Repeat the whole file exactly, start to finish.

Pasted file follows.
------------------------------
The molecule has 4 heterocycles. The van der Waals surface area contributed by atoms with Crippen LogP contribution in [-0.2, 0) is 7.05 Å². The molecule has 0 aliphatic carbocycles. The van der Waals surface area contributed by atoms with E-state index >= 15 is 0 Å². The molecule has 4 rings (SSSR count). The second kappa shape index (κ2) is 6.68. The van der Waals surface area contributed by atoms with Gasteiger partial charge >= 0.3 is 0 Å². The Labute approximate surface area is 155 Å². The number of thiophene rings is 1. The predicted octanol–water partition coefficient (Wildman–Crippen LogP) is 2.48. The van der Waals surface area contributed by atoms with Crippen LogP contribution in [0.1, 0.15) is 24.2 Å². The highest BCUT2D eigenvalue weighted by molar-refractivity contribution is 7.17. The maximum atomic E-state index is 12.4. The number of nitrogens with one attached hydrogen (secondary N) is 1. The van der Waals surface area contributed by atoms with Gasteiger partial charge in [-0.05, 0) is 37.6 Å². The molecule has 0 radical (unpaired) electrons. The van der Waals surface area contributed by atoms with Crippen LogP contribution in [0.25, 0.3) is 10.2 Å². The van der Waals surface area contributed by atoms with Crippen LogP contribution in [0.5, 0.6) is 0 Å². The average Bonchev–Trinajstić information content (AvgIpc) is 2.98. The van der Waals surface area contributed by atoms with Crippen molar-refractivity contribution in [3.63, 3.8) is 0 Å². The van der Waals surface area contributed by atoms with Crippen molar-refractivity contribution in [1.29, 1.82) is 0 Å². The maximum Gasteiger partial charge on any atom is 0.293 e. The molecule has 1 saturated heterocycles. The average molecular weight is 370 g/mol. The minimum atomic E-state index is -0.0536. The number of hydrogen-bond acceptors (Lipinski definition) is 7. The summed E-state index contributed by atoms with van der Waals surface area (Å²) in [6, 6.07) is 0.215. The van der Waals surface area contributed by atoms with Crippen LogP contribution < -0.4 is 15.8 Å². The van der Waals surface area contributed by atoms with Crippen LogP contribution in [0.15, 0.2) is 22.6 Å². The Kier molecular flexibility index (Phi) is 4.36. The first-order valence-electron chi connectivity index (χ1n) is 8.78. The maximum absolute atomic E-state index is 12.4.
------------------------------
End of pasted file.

The molecule has 4 heterocycles. The van der Waals surface area contributed by atoms with Crippen LogP contribution in [-0.2, 0) is 7.05 Å². The molecule has 0 aliphatic carbocycles. The van der Waals surface area contributed by atoms with E-state index >= 15 is 0 Å². The molecule has 4 rings (SSSR count). The second kappa shape index (κ2) is 6.68. The van der Waals surface area contributed by atoms with Gasteiger partial charge >= 0.3 is 0 Å². The Labute approximate surface area is 155 Å². The number of thiophene rings is 1. The predicted octanol–water partition coefficient (Wildman–Crippen LogP) is 2.48. The van der Waals surface area contributed by atoms with Crippen LogP contribution in [0.1, 0.15) is 24.2 Å². The highest BCUT2D eigenvalue weighted by molar-refractivity contribution is 7.17. The maximum atomic E-state index is 12.4. The number of nitrogens with one attached hydrogen (secondary N) is 1. The van der Waals surface area contributed by atoms with Gasteiger partial charge in [-0.05, 0) is 37.6 Å². The molecule has 0 radical (unpaired) electrons. The van der Waals surface area contributed by atoms with Crippen LogP contribution in [0.25, 0.3) is 10.2 Å². The van der Waals surface area contributed by atoms with Crippen LogP contribution in [0.5, 0.6) is 0 Å². The average Bonchev–Trinajstić information content (AvgIpc) is 2.98. The van der Waals surface area contributed by atoms with Crippen molar-refractivity contribution in [3.63, 3.8) is 0 Å². The van der Waals surface area contributed by atoms with Crippen molar-refractivity contribution in [1.29, 1.82) is 0 Å². The maximum Gasteiger partial charge on any atom is 0.293 e. The molecule has 1 saturated heterocycles. The average molecular weight is 370 g/mol. The minimum atomic E-state index is -0.0536. The number of hydrogen-bond acceptors (Lipinski definition) is 7. The summed E-state index contributed by atoms with van der Waals surface area (Å²) in [6, 6.07) is 0.215. The van der Waals surface area contributed by atoms with Crippen LogP contribution < -0.4 is 15.8 Å². The van der Waals surface area contributed by atoms with Crippen LogP contribution in [0.15, 0.2) is 22.6 Å². The Kier molecular flexibility index (Phi) is 4.36. The first-order valence-electron chi connectivity index (χ1n) is 8.78. The maximum absolute atomic E-state index is 12.4.